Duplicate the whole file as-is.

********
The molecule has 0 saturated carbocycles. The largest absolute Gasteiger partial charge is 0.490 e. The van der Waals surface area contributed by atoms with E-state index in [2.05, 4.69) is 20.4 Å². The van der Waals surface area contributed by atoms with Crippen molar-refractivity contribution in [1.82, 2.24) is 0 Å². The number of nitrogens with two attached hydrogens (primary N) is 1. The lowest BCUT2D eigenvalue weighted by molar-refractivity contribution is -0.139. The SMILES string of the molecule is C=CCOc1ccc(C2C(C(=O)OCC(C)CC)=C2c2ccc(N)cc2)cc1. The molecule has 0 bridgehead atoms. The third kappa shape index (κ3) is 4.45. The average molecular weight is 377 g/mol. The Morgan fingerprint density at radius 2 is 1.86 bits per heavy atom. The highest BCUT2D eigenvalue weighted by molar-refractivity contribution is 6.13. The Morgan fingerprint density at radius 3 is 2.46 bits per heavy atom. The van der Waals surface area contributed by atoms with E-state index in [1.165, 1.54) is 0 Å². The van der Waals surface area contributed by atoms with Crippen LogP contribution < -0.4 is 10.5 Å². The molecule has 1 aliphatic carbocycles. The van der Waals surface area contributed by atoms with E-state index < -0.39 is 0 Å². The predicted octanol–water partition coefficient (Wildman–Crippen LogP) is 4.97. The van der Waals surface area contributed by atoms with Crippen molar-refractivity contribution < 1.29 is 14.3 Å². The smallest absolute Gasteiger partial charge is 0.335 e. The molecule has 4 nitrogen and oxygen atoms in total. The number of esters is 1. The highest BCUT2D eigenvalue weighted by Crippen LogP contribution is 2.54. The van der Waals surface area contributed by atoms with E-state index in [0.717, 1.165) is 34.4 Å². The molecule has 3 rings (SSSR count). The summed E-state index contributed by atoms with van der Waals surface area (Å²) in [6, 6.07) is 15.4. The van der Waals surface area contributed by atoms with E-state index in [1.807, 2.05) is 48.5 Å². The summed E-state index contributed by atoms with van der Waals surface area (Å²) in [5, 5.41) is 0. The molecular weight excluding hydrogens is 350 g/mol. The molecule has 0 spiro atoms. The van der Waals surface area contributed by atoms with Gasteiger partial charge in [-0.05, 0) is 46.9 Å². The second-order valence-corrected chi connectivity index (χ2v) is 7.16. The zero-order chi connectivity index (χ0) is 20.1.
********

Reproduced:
The molecule has 0 saturated carbocycles. The largest absolute Gasteiger partial charge is 0.490 e. The van der Waals surface area contributed by atoms with E-state index in [2.05, 4.69) is 20.4 Å². The van der Waals surface area contributed by atoms with Crippen molar-refractivity contribution in [1.82, 2.24) is 0 Å². The number of nitrogens with two attached hydrogens (primary N) is 1. The lowest BCUT2D eigenvalue weighted by molar-refractivity contribution is -0.139. The SMILES string of the molecule is C=CCOc1ccc(C2C(C(=O)OCC(C)CC)=C2c2ccc(N)cc2)cc1. The molecule has 0 bridgehead atoms. The third kappa shape index (κ3) is 4.45. The average molecular weight is 377 g/mol. The Morgan fingerprint density at radius 2 is 1.86 bits per heavy atom. The highest BCUT2D eigenvalue weighted by molar-refractivity contribution is 6.13. The Morgan fingerprint density at radius 3 is 2.46 bits per heavy atom. The van der Waals surface area contributed by atoms with E-state index in [1.165, 1.54) is 0 Å². The van der Waals surface area contributed by atoms with Crippen LogP contribution < -0.4 is 10.5 Å². The molecule has 1 aliphatic carbocycles. The van der Waals surface area contributed by atoms with E-state index < -0.39 is 0 Å². The predicted octanol–water partition coefficient (Wildman–Crippen LogP) is 4.97. The van der Waals surface area contributed by atoms with Crippen molar-refractivity contribution < 1.29 is 14.3 Å². The smallest absolute Gasteiger partial charge is 0.335 e. The molecule has 4 nitrogen and oxygen atoms in total. The number of esters is 1. The highest BCUT2D eigenvalue weighted by Crippen LogP contribution is 2.54. The van der Waals surface area contributed by atoms with E-state index in [0.717, 1.165) is 34.4 Å². The molecule has 3 rings (SSSR count). The summed E-state index contributed by atoms with van der Waals surface area (Å²) in [6, 6.07) is 15.4. The van der Waals surface area contributed by atoms with E-state index in [1.807, 2.05) is 48.5 Å². The summed E-state index contributed by atoms with van der Waals surface area (Å²) in [5, 5.41) is 0. The molecular weight excluding hydrogens is 350 g/mol. The molecule has 0 spiro atoms. The van der Waals surface area contributed by atoms with Gasteiger partial charge in [-0.05, 0) is 46.9 Å². The second-order valence-corrected chi connectivity index (χ2v) is 7.16. The zero-order chi connectivity index (χ0) is 20.1.